Nina's Reading Blog

Comments on books I am reading/listening to

Posts Tagged ‘Bedouin’

The Girl Who Fell to Earth: A Memoir

Posted by nliakos on January 6, 2015

by Sophia Al-Maria (Harper Perennial 2012; ISBN 987-0-06-199975-8)

Sophia’s father is a Bedouin born in Saudi Arabia’s Empty Quarter into a nomadic family and tribe, a citizen of Qatar who traveled to Seattle for a university education and ended up with a wife and two daughters. Her mother is a Washington State farm girl who converted to Islam and relocated with her daughters to Qatar but was unable to tolerate her husband’s second wife and children. Sophia, the girl who fell to earth, is, according to the blurb in the back cover, an artist, a fil-maker, and a writer who now lives in Qatar, where she researches “Gulf futurism”, whatever that is.

Her memoir begins with her father’s childhood and ends when she is a student at the American University in Cairo, working for an anthropologist who is studying a group of Bedouin living in the Sinai Peninsula. In between, she narrates the story of her childhood, which was spent partly in Washington State with her mother and grandmother (and father, until he returned to the Gulf) and partly in Qatar and Saudi Arabia with her father’s family, where her mother sent the pre-teen Sophia when she couldn’t control her behavior and where Sophia went as a teenager, hoping to find freedom from her mother’s demands. Each time she passes from one culture to the other, she must adapt to the changing circumstances and language. She describes these adaptations in detail. She is sometimes brutally honest, recalling her most awkward momentsĀ and rebellious, even foolhardy, actions.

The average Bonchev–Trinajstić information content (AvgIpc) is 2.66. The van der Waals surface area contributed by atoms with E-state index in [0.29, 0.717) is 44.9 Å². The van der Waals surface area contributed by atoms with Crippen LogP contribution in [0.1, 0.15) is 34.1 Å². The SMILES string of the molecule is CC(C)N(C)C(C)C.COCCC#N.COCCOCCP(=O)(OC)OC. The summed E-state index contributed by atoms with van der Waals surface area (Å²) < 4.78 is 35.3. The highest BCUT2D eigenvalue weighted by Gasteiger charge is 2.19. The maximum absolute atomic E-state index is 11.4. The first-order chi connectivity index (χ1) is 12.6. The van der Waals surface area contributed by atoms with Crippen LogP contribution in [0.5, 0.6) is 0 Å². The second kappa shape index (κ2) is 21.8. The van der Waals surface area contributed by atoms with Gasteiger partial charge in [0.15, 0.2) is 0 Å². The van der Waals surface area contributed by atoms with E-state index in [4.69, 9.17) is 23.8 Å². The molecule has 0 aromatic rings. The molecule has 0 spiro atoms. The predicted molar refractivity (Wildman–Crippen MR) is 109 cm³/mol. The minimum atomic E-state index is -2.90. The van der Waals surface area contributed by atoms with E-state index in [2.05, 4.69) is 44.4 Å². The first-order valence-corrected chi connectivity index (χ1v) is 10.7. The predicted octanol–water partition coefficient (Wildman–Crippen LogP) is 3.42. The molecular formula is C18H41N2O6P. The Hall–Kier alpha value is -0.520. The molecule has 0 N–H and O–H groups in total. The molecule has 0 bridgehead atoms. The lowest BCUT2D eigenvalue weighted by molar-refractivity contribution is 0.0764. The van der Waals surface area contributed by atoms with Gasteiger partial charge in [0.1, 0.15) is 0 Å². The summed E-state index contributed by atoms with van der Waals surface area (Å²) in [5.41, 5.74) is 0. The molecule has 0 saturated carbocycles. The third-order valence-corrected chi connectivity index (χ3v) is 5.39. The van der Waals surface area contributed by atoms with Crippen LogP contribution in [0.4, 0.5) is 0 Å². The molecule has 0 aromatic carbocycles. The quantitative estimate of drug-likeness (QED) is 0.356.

For someone who enjoys reading about cross-cultural issues (that would be me), this little book is really great.

Posted in Autobiography, Memoir, Non-fiction | Tagged: , , , , | Leave a Comment »